Some supporters of the null hypothesis significance testing procedure recognize that the logic on which it depends is invalid because it only produces the probability of the data if given the null hypothesis and not the probability of the null hypothesis if given the data (e.g., J. Krueger, 2001). However, the supporters argue that the procedure is good enough because they believe that the probability of the data if given the null hypothesis correlates with the probability of the null hypothesis if given the data. The present authors' main goal was to test the size of the alleged correlation. To date, no other researchers have done so. The present findings indicate that the correlation is unimpressive and fails to provide a compelling justification for computing p values. Furthermore, as the significance rule becomes more stringent (e.g., .01, .001), the correlation decreases.

Keywords: Bayes, p-rep, p value

<aside> 💡 THERE HAS BEEN A GREAT DEAL OF CONTROVERSY about the null hypothesis significance testing procedure (NHSTP) involving a large number of supporters (e.g., Abelson, 1997; Chow, 1998; Hagen, 1997; Mulaik, Raju, & Harshman, 1997) and a large number of detractors (e.g., Bakan, 1966; Cohen, 1994; Rozeboom, 1960; Schmidt, 1996; Schmidt & Hunter, 1997). Stated briefly, NHSTP requires that the researcher propose a null hypothesis and an alternative hypothesis, collect data, and use the data to compute the probability of obtaining a finding as extreme or more extreme than the one actually obtained, given that the null hypothesis is true. If this probability is low (e.g., p < .05), then the researcher rejects the null hypothesis in favor of the alternative hypothesis. Otherwise, the null hypothesis is not rejected.

Good definition


<aside> 💡 Possibly, the most compelling argument against NHSTP is that it is logically invalid. Stated simply, the fact that a rare finding, given the null hypothesis, has been obtained does not justify the conclusion that the null hypothesis is likely to be false.


This has been pointed out numerous times (for a review, see Nickerson, 2000), and Trafimow (2003) even provided a quantitative demonstration of the invalidity.

For those unfamiliar with the details of the controversy concerning NHSTP, it may be useful to consider an example.

Suppose that a researcher randomly assigns participants to receive money or not to receive money and then measures how much the participants like the experiment. The experimental hypothesis is that participants will like the experiment better if they get money than if they do not. The null hypothesis is that the money has no effect (or more technically, that the two groups are drawn from the same population).

The researcher performs a statistical significance test and finds that p value is .05, which meets the usual criterion for statistical significance. Can the researcher then conclude that the probability of the null hypothesis being true, given this finding, is .05 (or some other very small number)?

It would be nice if this were so because researchers would then have a good reason to reject the null hypothesis.

<aside> 💡 However, this conclusion is not justified. To see why, it is useful to consider exactly what p is: the probability of the finding (or a more extreme finding) given that the null hypothesis is true. Or, in terms of the present example, it is the probability of obtaining the finding given that the samples of participants who were or were not given money are from the same population.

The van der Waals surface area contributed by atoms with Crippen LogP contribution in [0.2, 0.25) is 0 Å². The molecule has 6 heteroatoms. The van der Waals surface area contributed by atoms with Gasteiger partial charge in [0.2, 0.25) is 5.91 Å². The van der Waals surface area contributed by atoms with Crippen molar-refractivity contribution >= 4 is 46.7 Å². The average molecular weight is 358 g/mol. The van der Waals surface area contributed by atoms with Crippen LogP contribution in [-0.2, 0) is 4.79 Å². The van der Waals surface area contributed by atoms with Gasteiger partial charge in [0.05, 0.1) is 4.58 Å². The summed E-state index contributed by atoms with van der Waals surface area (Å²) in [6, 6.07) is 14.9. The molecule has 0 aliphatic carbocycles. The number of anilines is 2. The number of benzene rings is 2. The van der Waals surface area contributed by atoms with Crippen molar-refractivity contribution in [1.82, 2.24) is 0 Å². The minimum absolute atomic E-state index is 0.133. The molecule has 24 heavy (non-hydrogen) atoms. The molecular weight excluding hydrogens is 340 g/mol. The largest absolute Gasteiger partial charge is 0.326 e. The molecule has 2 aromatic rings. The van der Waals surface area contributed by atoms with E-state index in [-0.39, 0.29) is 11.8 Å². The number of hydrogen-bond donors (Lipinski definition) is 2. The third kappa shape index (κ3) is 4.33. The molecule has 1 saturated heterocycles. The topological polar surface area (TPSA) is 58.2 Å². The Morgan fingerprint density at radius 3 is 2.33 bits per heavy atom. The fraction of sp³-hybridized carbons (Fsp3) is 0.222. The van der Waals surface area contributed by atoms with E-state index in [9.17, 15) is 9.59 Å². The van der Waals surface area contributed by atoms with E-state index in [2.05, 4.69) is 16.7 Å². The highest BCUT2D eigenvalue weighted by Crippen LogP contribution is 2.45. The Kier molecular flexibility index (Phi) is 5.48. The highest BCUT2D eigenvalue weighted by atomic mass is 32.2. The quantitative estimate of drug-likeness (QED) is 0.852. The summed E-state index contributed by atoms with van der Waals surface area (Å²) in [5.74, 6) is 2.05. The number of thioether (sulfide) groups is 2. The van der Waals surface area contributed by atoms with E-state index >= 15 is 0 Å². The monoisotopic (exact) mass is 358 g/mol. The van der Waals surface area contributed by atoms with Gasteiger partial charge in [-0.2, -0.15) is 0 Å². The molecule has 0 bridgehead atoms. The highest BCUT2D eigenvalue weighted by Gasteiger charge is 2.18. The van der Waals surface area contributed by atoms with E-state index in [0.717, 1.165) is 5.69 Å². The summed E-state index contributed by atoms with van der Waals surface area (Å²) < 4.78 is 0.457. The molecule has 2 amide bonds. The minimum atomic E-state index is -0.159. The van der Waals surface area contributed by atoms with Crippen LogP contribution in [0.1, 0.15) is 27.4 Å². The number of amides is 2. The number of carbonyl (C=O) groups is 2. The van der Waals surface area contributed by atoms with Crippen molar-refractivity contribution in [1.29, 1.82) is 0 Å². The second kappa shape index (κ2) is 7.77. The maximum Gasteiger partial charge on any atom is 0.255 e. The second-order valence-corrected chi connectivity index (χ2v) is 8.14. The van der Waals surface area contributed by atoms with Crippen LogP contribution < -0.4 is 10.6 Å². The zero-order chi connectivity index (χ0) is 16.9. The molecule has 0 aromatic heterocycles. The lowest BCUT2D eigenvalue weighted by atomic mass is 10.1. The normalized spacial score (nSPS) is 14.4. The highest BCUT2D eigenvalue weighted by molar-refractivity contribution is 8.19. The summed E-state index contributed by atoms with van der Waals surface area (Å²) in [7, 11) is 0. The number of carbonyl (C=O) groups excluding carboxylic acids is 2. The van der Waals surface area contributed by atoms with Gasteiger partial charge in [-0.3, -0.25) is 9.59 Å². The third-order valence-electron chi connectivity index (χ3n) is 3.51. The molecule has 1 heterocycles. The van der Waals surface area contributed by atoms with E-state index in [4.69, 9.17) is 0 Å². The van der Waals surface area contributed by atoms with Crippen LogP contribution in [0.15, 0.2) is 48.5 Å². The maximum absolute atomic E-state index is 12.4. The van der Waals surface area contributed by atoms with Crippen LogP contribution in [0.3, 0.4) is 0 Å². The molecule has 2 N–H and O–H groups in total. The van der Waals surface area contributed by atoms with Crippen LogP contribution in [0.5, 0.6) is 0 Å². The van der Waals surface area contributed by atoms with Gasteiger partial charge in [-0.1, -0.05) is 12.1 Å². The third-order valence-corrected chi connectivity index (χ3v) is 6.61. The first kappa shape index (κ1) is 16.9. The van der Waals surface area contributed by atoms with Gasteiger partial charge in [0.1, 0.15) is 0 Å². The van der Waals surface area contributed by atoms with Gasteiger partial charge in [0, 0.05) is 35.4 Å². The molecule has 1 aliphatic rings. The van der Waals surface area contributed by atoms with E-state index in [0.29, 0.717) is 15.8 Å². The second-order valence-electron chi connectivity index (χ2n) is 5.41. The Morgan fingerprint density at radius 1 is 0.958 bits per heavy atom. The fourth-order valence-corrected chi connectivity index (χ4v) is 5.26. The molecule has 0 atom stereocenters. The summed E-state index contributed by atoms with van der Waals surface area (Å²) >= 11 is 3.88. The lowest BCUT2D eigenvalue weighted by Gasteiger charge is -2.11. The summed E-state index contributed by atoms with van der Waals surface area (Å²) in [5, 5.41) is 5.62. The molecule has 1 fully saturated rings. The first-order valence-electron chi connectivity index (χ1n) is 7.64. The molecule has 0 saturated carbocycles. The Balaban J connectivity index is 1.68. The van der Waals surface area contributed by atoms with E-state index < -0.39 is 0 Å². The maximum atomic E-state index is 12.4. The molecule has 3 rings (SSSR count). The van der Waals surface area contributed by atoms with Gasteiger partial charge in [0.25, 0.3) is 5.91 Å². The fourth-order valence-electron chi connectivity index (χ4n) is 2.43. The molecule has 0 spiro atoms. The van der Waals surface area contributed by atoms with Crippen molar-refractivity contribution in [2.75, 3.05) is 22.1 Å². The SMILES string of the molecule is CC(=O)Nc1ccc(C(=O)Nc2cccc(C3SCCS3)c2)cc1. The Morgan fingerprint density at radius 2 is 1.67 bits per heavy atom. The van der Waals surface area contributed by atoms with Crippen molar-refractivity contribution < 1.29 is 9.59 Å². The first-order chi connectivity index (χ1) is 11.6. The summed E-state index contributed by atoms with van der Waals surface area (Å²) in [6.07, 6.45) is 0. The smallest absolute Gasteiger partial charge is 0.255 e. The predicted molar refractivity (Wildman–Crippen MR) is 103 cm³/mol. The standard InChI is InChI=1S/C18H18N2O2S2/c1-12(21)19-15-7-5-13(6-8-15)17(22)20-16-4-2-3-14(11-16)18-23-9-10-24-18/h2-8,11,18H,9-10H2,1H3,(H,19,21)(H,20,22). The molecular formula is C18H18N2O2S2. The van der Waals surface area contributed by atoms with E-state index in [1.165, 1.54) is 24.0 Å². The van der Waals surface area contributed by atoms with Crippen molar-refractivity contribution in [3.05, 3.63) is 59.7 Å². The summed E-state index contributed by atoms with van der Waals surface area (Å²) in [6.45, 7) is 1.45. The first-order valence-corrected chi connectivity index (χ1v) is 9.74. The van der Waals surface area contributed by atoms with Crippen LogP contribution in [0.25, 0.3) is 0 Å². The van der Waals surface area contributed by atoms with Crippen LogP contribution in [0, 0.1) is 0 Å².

Good definition of p-value


<aside> 💡 Contrary to common belief, p is not the probability that the samples are from the same population given the finding that was obtained. Or, to state the problem another way, the probability of the finding given the null hypothesis p or p(F|H0) is not the same thing as the probability of the null hypothesis given the finding p(H0|F).


<aside> 💡 Consequently, a low value for p, which is the same thing as p(F|H0), does not allow the researcher to validly conclude that p(H0|F) also has a low value, and therefore the rejection of the null hypothesis cannot be justified on this basis.

BKTK: You cannot infer that a low p-value tells you the probability of the null hypothesis is low given the finding of the study.


<aside> 💡 The only way to traverse the distance from the former value (which can be obtained from an experiment) to the latter (which cannot be obtained from an experiment) is by using Bayes’s theorem.



The details of that theorem are not essential at present, except that its use requires the researcher to have a value for the prior probability of the null hypothesis—a value that is generally unknowable (for a review, see Trafimow, 2006). Many of the researchers who support NHSTP fully understand that it is logically invalid for the reason previously presented but suggest that the logical invalidity need not cause the researcher to completely abandon NHSTP. For example, Krueger (2001) pointed out correctly that NHSTP results in p values or p(F|H0) that do not allow researchers to validly draw conclusions about p(H0|F), which is what researchers really need to know to reject the null hypothesis. But Krueger also suggested correctly that these two values are correlated. Because p(F|H0) is correlated with p(H0|F), and because the data necessary to actually obtain p(H0|F) are generally unobtainable, it may be reasonable for researchers to settle for p(F|H0).

Let us reiterate the correlation argument in the specific context of the example.